Systematic approach to polio eradication
EFFORTS against polio have been stepped up lately and rightfully so. However, there seems to be a missing link somewhere, the absence of which has led to lacklustre results of the campaign.
While there is no doubt about the sincerity of the efforts, there does seem to be a gap somewhere at the strategic or tactical level.
Having been a part of these campaigns for the past few years, I have an observation to share. The frequency of polio campaigns has increased to a great extent lately: at some places being conducted almost weekly. Unfortunately, this has proved to be counterproductive to the cause of polio eradication at two fronts: first, due to this high frequency even the parents who were earlier willing to get their children vaccinated have now started asking questions and even refusing in many cases.
This phenomenon can be referred to as ‘frequency refusal’ as in contrast with ‘religious refusal’. Although there might be no harmful effect of administering the drops so frequently, yet the basic idea that even a good thing when in excess can prove bad makes these parents sceptic of the campaign.
Secondly, because of this high frequency, the efforts being put in by the health department and district administrations have become rather frantic. Their energies are being divided up between the ‘post – campaign’ activities of one campaign and ‘pre-campaign’ activities of the next campaign, affecting their efficiency in both pre- and post-phases.
It is recommended that either sufficient gap be placed between two successive campaigns so that the ‘post-campaign’ activities of one campaign do not overlap with the ‘pre-campaign’ activities of the next or the human resource engaged in executing the two phases should be separated to ensure dedication.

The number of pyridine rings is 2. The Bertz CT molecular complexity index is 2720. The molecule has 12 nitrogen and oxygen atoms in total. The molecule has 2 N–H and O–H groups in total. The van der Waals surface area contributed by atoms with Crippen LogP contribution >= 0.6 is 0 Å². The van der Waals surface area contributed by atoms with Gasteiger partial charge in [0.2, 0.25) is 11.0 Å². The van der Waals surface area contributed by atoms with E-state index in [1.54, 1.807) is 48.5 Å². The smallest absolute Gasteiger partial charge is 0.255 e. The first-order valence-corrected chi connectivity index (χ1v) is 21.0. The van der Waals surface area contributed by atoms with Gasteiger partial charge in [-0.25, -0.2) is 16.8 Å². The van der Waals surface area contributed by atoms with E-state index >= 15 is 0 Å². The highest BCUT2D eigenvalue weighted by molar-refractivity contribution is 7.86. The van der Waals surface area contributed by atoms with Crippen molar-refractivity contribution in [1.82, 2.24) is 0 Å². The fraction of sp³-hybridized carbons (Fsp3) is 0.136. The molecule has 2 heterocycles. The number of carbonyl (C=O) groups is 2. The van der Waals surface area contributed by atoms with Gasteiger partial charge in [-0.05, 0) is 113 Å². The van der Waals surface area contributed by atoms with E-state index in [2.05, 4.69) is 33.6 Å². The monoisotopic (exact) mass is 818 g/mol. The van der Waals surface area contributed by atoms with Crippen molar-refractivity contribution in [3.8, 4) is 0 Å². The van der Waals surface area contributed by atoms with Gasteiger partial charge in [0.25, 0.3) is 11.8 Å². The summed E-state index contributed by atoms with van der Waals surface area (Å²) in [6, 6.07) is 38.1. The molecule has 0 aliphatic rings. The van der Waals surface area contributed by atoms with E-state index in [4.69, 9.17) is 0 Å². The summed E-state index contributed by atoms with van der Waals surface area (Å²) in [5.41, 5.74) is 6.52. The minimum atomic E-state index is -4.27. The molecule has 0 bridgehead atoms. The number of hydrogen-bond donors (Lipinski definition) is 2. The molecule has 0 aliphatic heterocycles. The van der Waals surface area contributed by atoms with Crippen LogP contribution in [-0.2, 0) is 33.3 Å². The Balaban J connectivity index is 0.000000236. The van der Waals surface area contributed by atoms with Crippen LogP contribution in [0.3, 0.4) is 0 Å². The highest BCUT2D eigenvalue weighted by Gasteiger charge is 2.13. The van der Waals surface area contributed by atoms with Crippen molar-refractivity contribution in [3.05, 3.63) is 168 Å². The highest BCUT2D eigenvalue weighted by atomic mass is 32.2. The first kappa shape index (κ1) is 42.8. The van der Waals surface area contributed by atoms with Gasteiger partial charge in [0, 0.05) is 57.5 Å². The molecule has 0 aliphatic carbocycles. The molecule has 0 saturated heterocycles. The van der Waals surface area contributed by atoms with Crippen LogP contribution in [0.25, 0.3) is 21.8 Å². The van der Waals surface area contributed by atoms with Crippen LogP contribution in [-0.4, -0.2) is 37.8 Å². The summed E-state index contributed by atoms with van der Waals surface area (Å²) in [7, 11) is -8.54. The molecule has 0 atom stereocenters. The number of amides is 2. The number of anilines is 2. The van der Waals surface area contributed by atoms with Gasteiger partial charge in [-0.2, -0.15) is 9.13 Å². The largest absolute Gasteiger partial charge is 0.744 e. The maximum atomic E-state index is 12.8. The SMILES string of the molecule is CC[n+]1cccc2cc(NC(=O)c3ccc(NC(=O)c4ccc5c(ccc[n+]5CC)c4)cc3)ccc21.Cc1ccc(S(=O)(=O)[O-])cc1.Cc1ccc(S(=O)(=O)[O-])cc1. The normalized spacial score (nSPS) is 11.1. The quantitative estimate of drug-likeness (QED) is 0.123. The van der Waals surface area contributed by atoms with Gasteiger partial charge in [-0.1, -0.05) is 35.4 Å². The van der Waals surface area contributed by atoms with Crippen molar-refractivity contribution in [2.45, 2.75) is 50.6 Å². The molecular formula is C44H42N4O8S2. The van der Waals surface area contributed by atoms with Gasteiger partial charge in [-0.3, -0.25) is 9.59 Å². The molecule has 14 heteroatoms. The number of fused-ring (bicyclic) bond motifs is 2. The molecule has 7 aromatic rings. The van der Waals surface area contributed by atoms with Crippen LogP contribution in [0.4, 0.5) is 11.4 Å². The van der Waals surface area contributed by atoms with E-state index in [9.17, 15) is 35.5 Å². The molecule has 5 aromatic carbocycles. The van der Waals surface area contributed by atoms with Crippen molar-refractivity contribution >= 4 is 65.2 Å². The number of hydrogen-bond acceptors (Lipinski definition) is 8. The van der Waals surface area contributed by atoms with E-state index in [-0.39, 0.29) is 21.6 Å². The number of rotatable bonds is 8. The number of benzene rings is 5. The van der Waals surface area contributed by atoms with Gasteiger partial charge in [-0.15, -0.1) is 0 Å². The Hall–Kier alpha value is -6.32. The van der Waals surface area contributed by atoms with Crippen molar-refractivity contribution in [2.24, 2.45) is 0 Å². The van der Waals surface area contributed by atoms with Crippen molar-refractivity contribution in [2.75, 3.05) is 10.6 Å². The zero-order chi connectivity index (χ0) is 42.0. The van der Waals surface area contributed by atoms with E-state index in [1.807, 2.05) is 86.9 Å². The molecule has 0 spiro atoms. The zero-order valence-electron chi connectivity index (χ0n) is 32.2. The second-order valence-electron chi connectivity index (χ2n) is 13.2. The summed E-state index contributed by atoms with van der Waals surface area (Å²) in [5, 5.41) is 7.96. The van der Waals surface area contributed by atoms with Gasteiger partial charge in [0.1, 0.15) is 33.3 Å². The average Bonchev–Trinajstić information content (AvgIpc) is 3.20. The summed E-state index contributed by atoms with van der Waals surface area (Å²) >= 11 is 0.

Most importantly, campaigns should be conducted in such a way that the children missed for any reason in the first three days of the campaign are noted and then followed up and vaccinated on the fourth day called the ‘catch – up day’.
The children missed even after this catch-up day are called the ‘still missed children’ and are supposed to be covered before the start of the next campaign, though, at best, only half of this number is successfully vaccinated before the next campaign starts.
This happens for various reasons, one of which is the start of preparatory activities of the next campaign. The real catch, interestingly, is that no matter how many of these children are vaccinated or left over, the new campaign starts all over again without first ensuring that the leftover children of the last campaign are covered.
The presumption is that if we keep repeating the campaign for all children, the missed children of the previous campaign would also be covered eventually.
Although this approach may as well be of value, yet it fails to deliver because right after the end of one campaign the staff involved has to do post-campaign activities of that campaign, pre-campaign activities of the upcoming campaign.
It will also try to vaccinate all the ‘still missed’ children of the just-ended campaign. All of this is not possible without compromising on the quality of either or all of these components.
A more logical approach might be to dedicate the first day or two of the campaign to vaccinating the missed children of the last campaign and then start vaccinating the other children, who had already been vaccinated successfully in the previous campaign.
If the need be, the duration of the campaign be increased by one day. This would objectively ensure that every child is vaccinated at least once within a maximum of two successive campaigns and would not leave this objective to chance.
Health experts at the federal and provincial polio-eradication forums, and those from WHO, are invited to ponder.